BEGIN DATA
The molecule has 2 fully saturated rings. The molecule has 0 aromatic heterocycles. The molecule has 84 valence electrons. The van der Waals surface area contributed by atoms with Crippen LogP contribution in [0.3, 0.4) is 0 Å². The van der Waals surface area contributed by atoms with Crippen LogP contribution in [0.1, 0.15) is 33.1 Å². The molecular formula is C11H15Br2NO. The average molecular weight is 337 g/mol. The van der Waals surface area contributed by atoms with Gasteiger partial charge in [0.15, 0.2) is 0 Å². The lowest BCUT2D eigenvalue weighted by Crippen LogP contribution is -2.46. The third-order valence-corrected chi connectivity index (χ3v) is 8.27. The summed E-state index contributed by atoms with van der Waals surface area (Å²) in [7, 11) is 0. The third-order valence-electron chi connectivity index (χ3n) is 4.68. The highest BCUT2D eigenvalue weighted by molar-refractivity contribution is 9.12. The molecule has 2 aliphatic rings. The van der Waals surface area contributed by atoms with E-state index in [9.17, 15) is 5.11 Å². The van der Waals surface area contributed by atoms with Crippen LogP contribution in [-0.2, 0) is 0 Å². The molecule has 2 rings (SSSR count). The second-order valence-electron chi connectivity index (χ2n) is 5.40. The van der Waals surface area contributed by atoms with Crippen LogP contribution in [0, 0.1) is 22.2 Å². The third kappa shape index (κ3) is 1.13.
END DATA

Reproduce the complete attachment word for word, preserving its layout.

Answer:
The molecule has 2 fully saturated rings. The molecule has 0 aromatic heterocycles. The molecule has 84 valence electrons. The van der Waals surface area contributed by atoms with Crippen LogP contribution in [0.3, 0.4) is 0 Å². The van der Waals surface area contributed by atoms with Crippen LogP contribution in [0.1, 0.15) is 33.1 Å². The molecular formula is C11H15Br2NO. The average molecular weight is 337 g/mol. The van der Waals surface area contributed by atoms with Gasteiger partial charge in [0.15, 0.2) is 0 Å². The lowest BCUT2D eigenvalue weighted by Crippen LogP contribution is -2.46. The third-order valence-corrected chi connectivity index (χ3v) is 8.27. The summed E-state index contributed by atoms with van der Waals surface area (Å²) in [7, 11) is 0. The third-order valence-electron chi connectivity index (χ3n) is 4.68. The highest BCUT2D eigenvalue weighted by molar-refractivity contribution is 9.12. The molecule has 2 aliphatic rings. The van der Waals surface area contributed by atoms with E-state index in [9.17, 15) is 5.11 Å². The van der Waals surface area contributed by atoms with Crippen LogP contribution in [-0.2, 0) is 0 Å². The molecule has 2 rings (SSSR count). The second-order valence-electron chi connectivity index (χ2n) is 5.40. The van der Waals surface area contributed by atoms with Crippen LogP contribution in [0, 0.1) is 22.2 Å². The third kappa shape index (κ3) is 1.13.